B. What to do:
You must become the sworn enemy of confusion, ambiguity, and murk in your writing. You must root them out relentlessly and destroy them ruthlessly. Murk is an infectious disease; don’t let yourself catch it. Break longer sentences in two; replace gibberish with meaning; use more precise words; drag yourself out of the quicksand of unrestrained subordinate clauses.

C. Example: Mr. Bennet greatly respects Elizabeth’s views on love and marriage, rather than his wife, who is disappointed in her daughter’s lack of the traditional role of women and marriage.
Corrected Version: Mr. Bennet greatly respects Elizabeth’s views on love and marriage; Mrs. Bennet, on the other hand, is disappointed in her daughter’s disregard of the traditional role of women and marriage.

D. Now you try—write corrected versions of the following sentences.
1. She realized she was wrong about him and the irony of how she had treted him.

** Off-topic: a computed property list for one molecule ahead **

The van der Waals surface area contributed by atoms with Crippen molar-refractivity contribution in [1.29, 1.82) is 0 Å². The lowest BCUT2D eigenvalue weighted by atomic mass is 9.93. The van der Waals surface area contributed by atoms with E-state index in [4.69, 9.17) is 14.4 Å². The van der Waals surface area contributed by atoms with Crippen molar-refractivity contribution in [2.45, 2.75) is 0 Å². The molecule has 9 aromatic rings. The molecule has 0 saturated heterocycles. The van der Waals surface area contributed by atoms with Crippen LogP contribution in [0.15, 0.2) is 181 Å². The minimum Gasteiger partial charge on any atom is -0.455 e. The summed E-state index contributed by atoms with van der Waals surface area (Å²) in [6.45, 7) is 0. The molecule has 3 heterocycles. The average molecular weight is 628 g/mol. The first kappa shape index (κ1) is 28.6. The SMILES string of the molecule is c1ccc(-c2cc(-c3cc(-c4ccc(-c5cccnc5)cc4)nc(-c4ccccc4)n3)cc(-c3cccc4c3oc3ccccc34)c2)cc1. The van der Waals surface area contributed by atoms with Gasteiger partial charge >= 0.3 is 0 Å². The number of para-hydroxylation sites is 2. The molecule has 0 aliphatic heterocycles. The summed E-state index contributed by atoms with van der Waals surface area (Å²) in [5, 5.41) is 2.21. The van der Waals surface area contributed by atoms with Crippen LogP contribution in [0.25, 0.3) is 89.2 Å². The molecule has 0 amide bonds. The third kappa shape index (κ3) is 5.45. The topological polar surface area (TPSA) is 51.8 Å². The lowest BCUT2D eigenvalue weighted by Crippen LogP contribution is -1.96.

2. I do not know why Darcy would still be in love with Elizabeth after the rejection, because he loved her so much I hoped that Darcy would change his upper class ways.

E. For more information or additional practice, check the following source:
Strunk & White, pp. 79-80

2.5.1--George Orwell's principles

It is better to put off using words as long as possible and get one’s meaning as clear as one can through pictures or sensations. Afterwards one can choose—not simply accept—the phrases that will best cover the meaning, and then switch round and decide what impression one’s words are likely to make on another person. This last effort of the mind cuts out all stale or mixed images, all prefabricated phrases, needless repetitions, and humbug and vagueness generally. But one can often be in doubt about the effect of a word or a phrase, and one needs rules that one can rely on when instinct fails. I think the following rules will cover most cases:

(i) Never use a metaphor, simile or other figure of speech which you are used to seeing in print.

(ii) Never use a long word where a short one will do.

(iii) If it is possible to cut a word out, always cut it out.